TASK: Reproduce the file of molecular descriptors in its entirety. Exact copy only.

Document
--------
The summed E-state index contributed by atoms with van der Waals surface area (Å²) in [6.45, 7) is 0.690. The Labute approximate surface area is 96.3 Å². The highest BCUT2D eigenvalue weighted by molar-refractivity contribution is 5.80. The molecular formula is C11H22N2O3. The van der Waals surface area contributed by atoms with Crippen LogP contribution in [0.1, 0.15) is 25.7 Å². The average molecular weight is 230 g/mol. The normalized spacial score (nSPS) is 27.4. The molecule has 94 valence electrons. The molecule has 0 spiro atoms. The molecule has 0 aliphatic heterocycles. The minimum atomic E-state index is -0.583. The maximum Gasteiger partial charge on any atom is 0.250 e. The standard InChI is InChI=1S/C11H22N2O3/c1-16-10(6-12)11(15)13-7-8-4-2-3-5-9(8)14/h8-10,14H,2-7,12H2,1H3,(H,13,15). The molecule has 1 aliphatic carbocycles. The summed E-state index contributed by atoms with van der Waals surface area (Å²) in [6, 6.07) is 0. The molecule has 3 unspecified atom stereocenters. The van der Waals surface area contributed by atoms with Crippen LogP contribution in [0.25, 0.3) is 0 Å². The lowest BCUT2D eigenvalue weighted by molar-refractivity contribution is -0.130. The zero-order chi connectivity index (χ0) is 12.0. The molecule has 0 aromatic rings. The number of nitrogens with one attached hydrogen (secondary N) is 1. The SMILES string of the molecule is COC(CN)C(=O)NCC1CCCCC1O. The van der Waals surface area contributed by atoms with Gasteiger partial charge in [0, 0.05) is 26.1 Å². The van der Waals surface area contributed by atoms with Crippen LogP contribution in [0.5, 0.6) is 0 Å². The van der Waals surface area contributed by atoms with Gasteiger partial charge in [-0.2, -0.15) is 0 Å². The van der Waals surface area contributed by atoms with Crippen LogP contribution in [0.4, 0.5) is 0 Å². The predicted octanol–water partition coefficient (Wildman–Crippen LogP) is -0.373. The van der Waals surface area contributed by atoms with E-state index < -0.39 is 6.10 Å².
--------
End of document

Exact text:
The summed E-state index contributed by atoms with van der Waals surface area (Å²) in [6.45, 7) is 0.690. The Labute approximate surface area is 96.3 Å². The highest BCUT2D eigenvalue weighted by molar-refractivity contribution is 5.80. The molecular formula is C11H22N2O3. The van der Waals surface area contributed by atoms with Crippen LogP contribution in [0.1, 0.15) is 25.7 Å². The average molecular weight is 230 g/mol. The normalized spacial score (nSPS) is 27.4. The molecule has 94 valence electrons. The molecule has 0 spiro atoms. The molecule has 0 aliphatic heterocycles. The minimum atomic E-state index is -0.583. The maximum Gasteiger partial charge on any atom is 0.250 e. The standard InChI is InChI=1S/C11H22N2O3/c1-16-10(6-12)11(15)13-7-8-4-2-3-5-9(8)14/h8-10,14H,2-7,12H2,1H3,(H,13,15). The molecule has 1 aliphatic carbocycles. The summed E-state index contributed by atoms with van der Waals surface area (Å²) in [6, 6.07) is 0. The molecule has 3 unspecified atom stereocenters. The van der Waals surface area contributed by atoms with Crippen LogP contribution in [0.25, 0.3) is 0 Å². The lowest BCUT2D eigenvalue weighted by molar-refractivity contribution is -0.130. The zero-order chi connectivity index (χ0) is 12.0. The molecule has 0 aromatic rings. The number of nitrogens with one attached hydrogen (secondary N) is 1. The SMILES string of the molecule is COC(CN)C(=O)NCC1CCCCC1O. The van der Waals surface area contributed by atoms with Gasteiger partial charge in [0, 0.05) is 26.1 Å². The van der Waals surface area contributed by atoms with Crippen LogP contribution in [0.5, 0.6) is 0 Å². The van der Waals surface area contributed by atoms with Gasteiger partial charge in [-0.2, -0.15) is 0 Å². The van der Waals surface area contributed by atoms with Crippen LogP contribution in [0.4, 0.5) is 0 Å². The predicted octanol–water partition coefficient (Wildman–Crippen LogP) is -0.373. The van der Waals surface area contributed by atoms with E-state index < -0.39 is 6.10 Å².